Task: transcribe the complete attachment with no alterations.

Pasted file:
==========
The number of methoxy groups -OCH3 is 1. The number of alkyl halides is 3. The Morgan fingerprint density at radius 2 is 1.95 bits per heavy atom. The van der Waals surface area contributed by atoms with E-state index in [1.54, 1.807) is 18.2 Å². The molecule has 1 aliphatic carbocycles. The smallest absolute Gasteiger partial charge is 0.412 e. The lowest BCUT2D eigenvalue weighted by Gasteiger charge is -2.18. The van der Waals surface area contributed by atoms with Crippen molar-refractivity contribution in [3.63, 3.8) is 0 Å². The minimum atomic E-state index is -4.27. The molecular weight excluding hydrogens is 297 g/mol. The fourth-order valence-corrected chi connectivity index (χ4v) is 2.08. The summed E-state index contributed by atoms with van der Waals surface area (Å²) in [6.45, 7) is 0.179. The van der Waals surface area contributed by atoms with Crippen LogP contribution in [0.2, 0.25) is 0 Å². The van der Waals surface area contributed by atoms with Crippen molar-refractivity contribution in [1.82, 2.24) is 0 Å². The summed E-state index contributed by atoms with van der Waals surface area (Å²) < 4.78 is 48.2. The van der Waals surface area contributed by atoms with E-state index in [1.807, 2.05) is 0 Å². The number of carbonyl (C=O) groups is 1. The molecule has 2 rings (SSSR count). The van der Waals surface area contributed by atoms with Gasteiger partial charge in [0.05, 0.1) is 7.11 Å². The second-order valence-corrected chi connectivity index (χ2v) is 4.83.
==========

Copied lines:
The number of methoxy groups -OCH3 is 1. The number of alkyl halides is 3. The Morgan fingerprint density at radius 2 is 1.95 bits per heavy atom. The van der Waals surface area contributed by atoms with E-state index in [1.54, 1.807) is 18.2 Å². The molecule has 1 aliphatic carbocycles. The smallest absolute Gasteiger partial charge is 0.412 e. The lowest BCUT2D eigenvalue weighted by Gasteiger charge is -2.18. The van der Waals surface area contributed by atoms with Crippen molar-refractivity contribution in [3.63, 3.8) is 0 Å². The minimum atomic E-state index is -4.27. The molecular weight excluding hydrogens is 297 g/mol. The fourth-order valence-corrected chi connectivity index (χ4v) is 2.08. The summed E-state index contributed by atoms with van der Waals surface area (Å²) in [6.45, 7) is 0.179. The van der Waals surface area contributed by atoms with Crippen LogP contribution in [0.2, 0.25) is 0 Å². The van der Waals surface area contributed by atoms with Crippen molar-refractivity contribution in [1.82, 2.24) is 0 Å². The summed E-state index contributed by atoms with van der Waals surface area (Å²) < 4.78 is 48.2. The van der Waals surface area contributed by atoms with E-state index in [1.807, 2.05) is 0 Å². The number of carbonyl (C=O) groups is 1. The molecule has 2 rings (SSSR count). The van der Waals surface area contributed by atoms with Gasteiger partial charge in [0.05, 0.1) is 7.11 Å². The second-order valence-corrected chi connectivity index (χ2v) is 4.83.